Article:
Q: What kind of feedback did you receive from them? How dismissive were the secretaries about the issue — were they brazen about it or would they sugarcoat the dismissal?
A: Secretaries said [harassment] is the fault of women, because of the clothes they wear etc. We were confronted with very traditional, stereotypical myths and misinformation — if she gets beaten up, harassed or raped, blame the woman.
Q: Did you find the private sector more forthcoming?
A: Much more! Now I am experiencing some conservativeness in the private sector, but back then we were dealing with whoever we could get along with. The Chamber of Commerce, Karachi, was particularly open-minded at the time; they were very clear on women’s issues. The initial step of getting the first few organisations to adopt the code of conduct voluntarily was difficult. But we managed to get 300 to adopt it eventually, before we started drafting the legislation.We had the labour unions, chambers, civil society, academia and some law-enforcing agencies on our side, and that really helped build the momentum.
We had them adopt and implement the code, which we then studied for five years. The unique aspect of this legislation (Protection Against [Sexual] Harassment Act 2010) is that it was based on research, it reflected the ground realities, it was tested and huge mobilisation of all sorts of stakeholders took place before it was proposed. Then when we began political engagement, we were again faced with the same stereotypical myths, where men said what if they [the complainants] lie. We said that happens with murder, theft, etc. Eyewitnesses lie. That doesn’t mean there should be no law. We were adamant that it should be a government law, that there should be a unanimous vote on it or, at least we have most of the parties on board — and that is what we did and how we did it.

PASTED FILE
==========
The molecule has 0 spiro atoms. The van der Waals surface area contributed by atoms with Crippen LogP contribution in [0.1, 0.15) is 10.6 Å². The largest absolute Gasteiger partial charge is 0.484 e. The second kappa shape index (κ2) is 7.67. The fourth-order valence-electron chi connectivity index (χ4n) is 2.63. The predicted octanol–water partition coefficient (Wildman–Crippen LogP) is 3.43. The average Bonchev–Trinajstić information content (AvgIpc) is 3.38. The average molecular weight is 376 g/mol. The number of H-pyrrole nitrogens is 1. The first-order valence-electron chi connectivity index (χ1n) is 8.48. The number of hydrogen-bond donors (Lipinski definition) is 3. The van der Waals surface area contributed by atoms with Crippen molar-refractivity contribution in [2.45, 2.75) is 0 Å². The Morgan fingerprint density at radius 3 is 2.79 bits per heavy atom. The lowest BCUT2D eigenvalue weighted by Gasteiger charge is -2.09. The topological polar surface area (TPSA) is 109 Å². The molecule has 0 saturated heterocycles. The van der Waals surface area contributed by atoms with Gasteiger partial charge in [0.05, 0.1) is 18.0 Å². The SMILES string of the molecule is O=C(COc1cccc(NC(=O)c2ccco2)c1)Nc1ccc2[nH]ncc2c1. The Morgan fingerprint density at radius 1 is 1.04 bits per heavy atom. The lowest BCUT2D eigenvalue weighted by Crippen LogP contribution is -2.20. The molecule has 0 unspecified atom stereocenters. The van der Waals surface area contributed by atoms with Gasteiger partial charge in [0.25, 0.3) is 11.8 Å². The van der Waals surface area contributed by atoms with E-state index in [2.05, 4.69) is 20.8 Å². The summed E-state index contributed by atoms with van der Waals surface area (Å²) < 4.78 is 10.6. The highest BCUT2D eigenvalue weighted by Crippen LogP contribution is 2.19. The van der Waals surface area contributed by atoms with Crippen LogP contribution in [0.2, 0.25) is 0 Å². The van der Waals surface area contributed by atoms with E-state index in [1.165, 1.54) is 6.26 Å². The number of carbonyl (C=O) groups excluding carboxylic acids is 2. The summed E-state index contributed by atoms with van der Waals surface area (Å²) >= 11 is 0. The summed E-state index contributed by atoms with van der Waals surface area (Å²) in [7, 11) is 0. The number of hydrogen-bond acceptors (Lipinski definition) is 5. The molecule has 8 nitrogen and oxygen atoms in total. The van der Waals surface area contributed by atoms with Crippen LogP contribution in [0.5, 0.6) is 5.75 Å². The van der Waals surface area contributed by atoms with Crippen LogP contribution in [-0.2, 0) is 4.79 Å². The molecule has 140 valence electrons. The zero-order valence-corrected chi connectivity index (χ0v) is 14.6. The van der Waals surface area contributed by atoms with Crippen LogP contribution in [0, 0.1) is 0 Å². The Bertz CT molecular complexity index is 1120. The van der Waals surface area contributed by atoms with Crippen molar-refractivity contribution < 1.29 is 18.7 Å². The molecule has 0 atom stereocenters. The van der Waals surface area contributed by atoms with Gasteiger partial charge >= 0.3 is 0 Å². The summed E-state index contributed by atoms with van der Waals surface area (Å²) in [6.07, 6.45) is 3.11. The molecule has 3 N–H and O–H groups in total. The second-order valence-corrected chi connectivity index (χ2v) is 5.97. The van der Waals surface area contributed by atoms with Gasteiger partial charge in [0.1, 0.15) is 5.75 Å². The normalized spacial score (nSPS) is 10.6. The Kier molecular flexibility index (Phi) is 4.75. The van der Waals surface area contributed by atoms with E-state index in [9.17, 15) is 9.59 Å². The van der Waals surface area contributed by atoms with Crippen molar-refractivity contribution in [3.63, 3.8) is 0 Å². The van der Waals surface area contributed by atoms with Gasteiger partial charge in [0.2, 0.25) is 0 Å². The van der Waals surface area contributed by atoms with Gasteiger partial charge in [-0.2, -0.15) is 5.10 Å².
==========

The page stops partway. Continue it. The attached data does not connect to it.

In the National Assembly we got through with a unanimous vote, but in the Senate, there were problems. Sometimes there are conservative people within a progressive party or ruling party.
Q: Which parties were receptive and supportive?
A: The PPP, ANP and the MQM were totally on board. They all had a very clear stance, but it took us a while to get them on board. MQM was absolutely clear on this and they made sure their party members voted. Half of the PML-Q — members in their individual capacity — supported us. Wasim Sajjad, the leader of the opposition in the Senate, also did not oppose us. PML-N came on board at the very last stage. We didn’t want to let go of anybody.
Q: What kind of convincing was required?
A: Three years of my life were totally donated to this process — every minute of 24 hours. One needs to do a lot of lobbying and people do turn around, and they do so with their hearts.